"Shep sat down and spoke to the kid, guiding him through what to expect, and how to handle the course," McNesby said. "That really impressed me. But that's also Shep. He's a real leader on and off the court. He's someone who cares about his teammates, and I think that wider scope, the attitude that it's not just about him comes from his parents. The kid is very unselfish."
This will mark a huge summer for Garner on the national level. He's already received scholarship offers from high level local schools in the Philadelphia area, and he speaks frequently with Jefferson about the two of them playing together at the same college.
Evans plans on pushing Garner even harder this summer. There is an aura about Garner that rubs off on teammates. His skill set is there; his motor is there.
"What's killing Shep right now is that he's too nice," Evans said laughing. "I had to make Tyreke mean, not a throw-elbows mean. But if your grandmom comes out there, you have to show her that this is where you rule. I want to see Shep take over games. He tends to want to satisfy everyone else. Shep has triple-double ability and the moment his demeanor catches up with his game, that's when he'll break through. I see more in him. A lot more. I'll make sure that comes out this summer. I'll routinely be hard on him and it has to come this summer."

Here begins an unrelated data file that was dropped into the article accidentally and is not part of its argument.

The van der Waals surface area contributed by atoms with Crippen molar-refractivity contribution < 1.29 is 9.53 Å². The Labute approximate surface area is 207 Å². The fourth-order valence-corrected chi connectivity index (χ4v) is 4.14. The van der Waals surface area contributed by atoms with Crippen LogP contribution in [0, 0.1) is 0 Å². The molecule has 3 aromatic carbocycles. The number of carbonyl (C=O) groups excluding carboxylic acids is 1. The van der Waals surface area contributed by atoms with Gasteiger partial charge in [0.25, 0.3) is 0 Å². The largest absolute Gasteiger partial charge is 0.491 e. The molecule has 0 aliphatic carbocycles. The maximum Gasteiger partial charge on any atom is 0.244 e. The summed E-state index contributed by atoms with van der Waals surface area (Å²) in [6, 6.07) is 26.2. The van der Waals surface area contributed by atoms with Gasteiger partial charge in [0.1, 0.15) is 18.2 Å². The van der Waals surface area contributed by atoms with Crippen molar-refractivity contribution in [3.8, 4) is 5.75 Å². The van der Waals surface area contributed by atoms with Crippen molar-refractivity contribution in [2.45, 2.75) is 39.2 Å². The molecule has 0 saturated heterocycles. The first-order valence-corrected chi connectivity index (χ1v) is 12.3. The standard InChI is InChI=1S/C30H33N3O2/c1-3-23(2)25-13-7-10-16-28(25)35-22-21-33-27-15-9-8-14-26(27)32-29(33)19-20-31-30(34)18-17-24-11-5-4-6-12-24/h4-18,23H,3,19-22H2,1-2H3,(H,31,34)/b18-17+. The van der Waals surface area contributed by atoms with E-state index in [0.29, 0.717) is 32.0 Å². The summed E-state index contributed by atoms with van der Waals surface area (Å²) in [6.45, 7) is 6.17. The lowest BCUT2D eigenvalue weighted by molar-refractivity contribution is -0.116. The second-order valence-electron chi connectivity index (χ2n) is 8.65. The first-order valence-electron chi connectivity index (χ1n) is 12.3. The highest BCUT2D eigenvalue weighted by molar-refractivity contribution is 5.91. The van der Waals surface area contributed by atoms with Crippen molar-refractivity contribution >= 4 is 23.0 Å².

Garner is ready for the challenge.
"I want to have a very big summer going into my junior year, try to get my name out there. I want to show what I can do," Garner said. "I'm going to be a junior and it's basically the time to take control. Being more of a leader has grown over the years. I'm looking ahead and this summer will be important toward that. I still remember the times I sat the bench and watching all those kids play. I think it's something that will always push me."
One thing is certain: No one will be reaching for the tweezers again to pick out splinters.